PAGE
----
On February 27, 2024, TRIEC’s Professional Immigrant Networks (PINs) program hosted its annual Talent Xchange event – Underemployment: Impact on Immigrants and the Canadian Economy. Leaders of professional immigrant associations, along with employers, service providers, immigrant leaders, and government representatives, and immigrant professionals, gathered at Toronto’s YMCA Auditorium to discuss the persistent issue of underemployment immigrant professionals in Canada continue to face.

Studies consistently show that underemployment is one of the most significant problems. Partly due to systemic bias and discrimination embedded in organizational cultures, highly skilled individuals often find themselves in low paying jobs, regardless of their qualifications and experience.

TRIEC’s 2022 Bridging the Gap report found that two in five newcomers stated they were in lower-level jobs since immigrating to Canada. The report also determined that immigrant professionals were less likely to advance in their roles as quickly as their Canadian-born counterparts. This not only affects the livelihoods and mental health of immigrant professionals, but ripples outwards to further impact their families and loved ones.

Craig Alexander, former Chief Economist for Deloitte, the Conference Board of Canada and TD Bank, delivered the keynote presentation at the Talent Xchange, in which he shared key data and insights on underemployment and its wide-ranging impact. Craig also highlighted that, while progress has been made in employment outcomes for immigrants, there are still many areas of improvement to address.

  1. Changing demographics: 47% of Toronto’s population consists of immigrants, and that number is increasing—immigration accounts for approximately 80% of the population’s growth in the last 5 years. Nearly 66% of recent immigrants are of working age (between 25 to 55 years old).
  2. Cost to the Canadian economy: Underemployment costs Canada up to $50 billion annually, and contributes to income inequality. Resolving underemployment not only benefits immigrant professionals, but also the economy.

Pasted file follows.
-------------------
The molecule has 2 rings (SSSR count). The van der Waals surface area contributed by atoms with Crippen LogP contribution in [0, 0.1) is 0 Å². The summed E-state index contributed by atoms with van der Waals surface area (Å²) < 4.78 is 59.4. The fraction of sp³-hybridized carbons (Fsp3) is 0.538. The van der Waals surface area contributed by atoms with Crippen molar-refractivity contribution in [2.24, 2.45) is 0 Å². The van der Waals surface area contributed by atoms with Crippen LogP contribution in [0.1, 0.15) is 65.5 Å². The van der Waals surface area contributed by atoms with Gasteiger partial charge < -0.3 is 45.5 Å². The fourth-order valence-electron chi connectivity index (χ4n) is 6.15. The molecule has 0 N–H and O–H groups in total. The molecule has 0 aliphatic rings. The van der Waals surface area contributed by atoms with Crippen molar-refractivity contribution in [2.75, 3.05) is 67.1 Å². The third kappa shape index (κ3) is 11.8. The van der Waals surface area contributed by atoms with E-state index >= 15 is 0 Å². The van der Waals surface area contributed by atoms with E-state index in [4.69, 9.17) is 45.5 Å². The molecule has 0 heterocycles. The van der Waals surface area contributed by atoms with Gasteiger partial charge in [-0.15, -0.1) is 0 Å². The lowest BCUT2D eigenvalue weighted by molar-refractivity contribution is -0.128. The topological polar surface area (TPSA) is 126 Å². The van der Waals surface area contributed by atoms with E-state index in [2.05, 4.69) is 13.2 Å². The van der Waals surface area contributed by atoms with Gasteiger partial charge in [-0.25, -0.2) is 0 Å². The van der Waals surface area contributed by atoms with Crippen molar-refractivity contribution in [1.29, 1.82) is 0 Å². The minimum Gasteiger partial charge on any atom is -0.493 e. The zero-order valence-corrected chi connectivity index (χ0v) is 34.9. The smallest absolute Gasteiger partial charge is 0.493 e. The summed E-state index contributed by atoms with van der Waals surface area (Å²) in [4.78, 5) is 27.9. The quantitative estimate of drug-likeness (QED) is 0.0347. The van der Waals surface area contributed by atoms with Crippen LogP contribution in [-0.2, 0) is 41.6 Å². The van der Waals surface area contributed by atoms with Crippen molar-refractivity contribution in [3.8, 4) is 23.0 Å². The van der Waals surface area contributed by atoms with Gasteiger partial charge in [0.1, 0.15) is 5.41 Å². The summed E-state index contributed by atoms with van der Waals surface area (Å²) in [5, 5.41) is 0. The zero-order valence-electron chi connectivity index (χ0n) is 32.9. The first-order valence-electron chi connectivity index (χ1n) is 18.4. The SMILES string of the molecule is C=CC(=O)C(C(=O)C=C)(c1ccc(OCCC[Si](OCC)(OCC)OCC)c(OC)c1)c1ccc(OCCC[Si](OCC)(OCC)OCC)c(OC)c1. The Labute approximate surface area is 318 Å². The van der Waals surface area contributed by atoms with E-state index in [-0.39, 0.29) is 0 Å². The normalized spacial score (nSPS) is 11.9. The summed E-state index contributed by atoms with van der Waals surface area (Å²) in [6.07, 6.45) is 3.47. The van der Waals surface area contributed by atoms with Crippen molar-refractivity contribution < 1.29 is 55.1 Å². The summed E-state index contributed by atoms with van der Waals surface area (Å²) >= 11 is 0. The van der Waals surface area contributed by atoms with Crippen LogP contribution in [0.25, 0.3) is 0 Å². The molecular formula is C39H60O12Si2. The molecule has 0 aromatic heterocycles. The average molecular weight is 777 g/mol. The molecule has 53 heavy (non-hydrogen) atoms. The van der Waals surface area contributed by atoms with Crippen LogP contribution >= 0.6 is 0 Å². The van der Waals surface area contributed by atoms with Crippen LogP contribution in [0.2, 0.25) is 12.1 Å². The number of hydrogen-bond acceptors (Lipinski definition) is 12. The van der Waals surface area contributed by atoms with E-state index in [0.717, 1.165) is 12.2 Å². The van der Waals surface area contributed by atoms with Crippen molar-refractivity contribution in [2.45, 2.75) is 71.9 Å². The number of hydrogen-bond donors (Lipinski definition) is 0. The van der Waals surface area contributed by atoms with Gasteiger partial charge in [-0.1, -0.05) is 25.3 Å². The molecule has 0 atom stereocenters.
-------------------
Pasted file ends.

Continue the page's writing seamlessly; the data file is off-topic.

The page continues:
3. Income inequality: On average, newcomers earn anywhere between $9,000 to $11,000 less than Canadian-born workers. While the wage gap has decreased over the last few years, there is still significant room for improvement. In addition, there is also a substantial divide in salary between Canadian-born employees and immigrant men and women.
  4. Addressing barriers to labour market entry: In general, employers have failed to properly recognize the value of international education and work experience. Employers also often have unrealistic expectations in terms of appropriate skills or experience needed for certain roles. Yet, while immigrant professionals are often more educated, they are more likely to hold jobs in Canada that do not require a degree.

Following Craig’s keynote was an interactive Fireside Chat featuring Loretta Lam, Karen Johnson and Karen Peraza, immigrant leaders from International Association of Business Communicators Toronto, Black Female Accountants Network and Hispanotech, respectively. The presenters shared very powerful messages while discussing their own experiences in dealing with underemployment, and offered insights as to how it can be addressed.

  1. Building workplace inclusion: Inclusion should be a critical step in the employer’s core values. Underemployment doesn’t stop at the act of hiring immigrant professionals—it’s imperative to make newcomers feel welcome in their work environment, and to create a safe and comfortable space for employees to integrate and share experiences.
  2. Provide feedback to immigrant employees: Constructive feedback helps immigrant professionals learn more about the Canadian work culture, supports their professional growth, and, in turn, benefits the overall quality of everyone’s work and positions them to make a fuller contribution.
  3. Connect with the right people: It’s important for immigrant professionals to find a sense of community, and  surround themselves with people that can uplift them—starting over in a new country is not easy.  Mentorship and sponsorship, as well as joining networks such as a PINs association, can help provide a needed sense of belonging and also instill confidence.

Other highlights of the event included former and current and past members of the PINs Advisory Committee and Women’s Working Group being recognized their successful contributions to the program, and networking opportunities for attendees where they learned more about the resources and services offered by some of the exhibiting PINs associations and immigrant-serving agencies.

This year’s Talent Xchange event was a huge success, and highlighted the urgent need for a collaborative approach between employers and organizations working across the sector to address immigrant underemployment. As the data and first-hand accounts proves, it’s vital not only to help newcomers thrive and achieve their full potential in Canada, but also to support the growth of our economy and, in turn, our country.

For more information about the PINs Talent Xchange, or to learn more about TRIEC’s work, please email Rohit Singh at rsingh@triec.ca.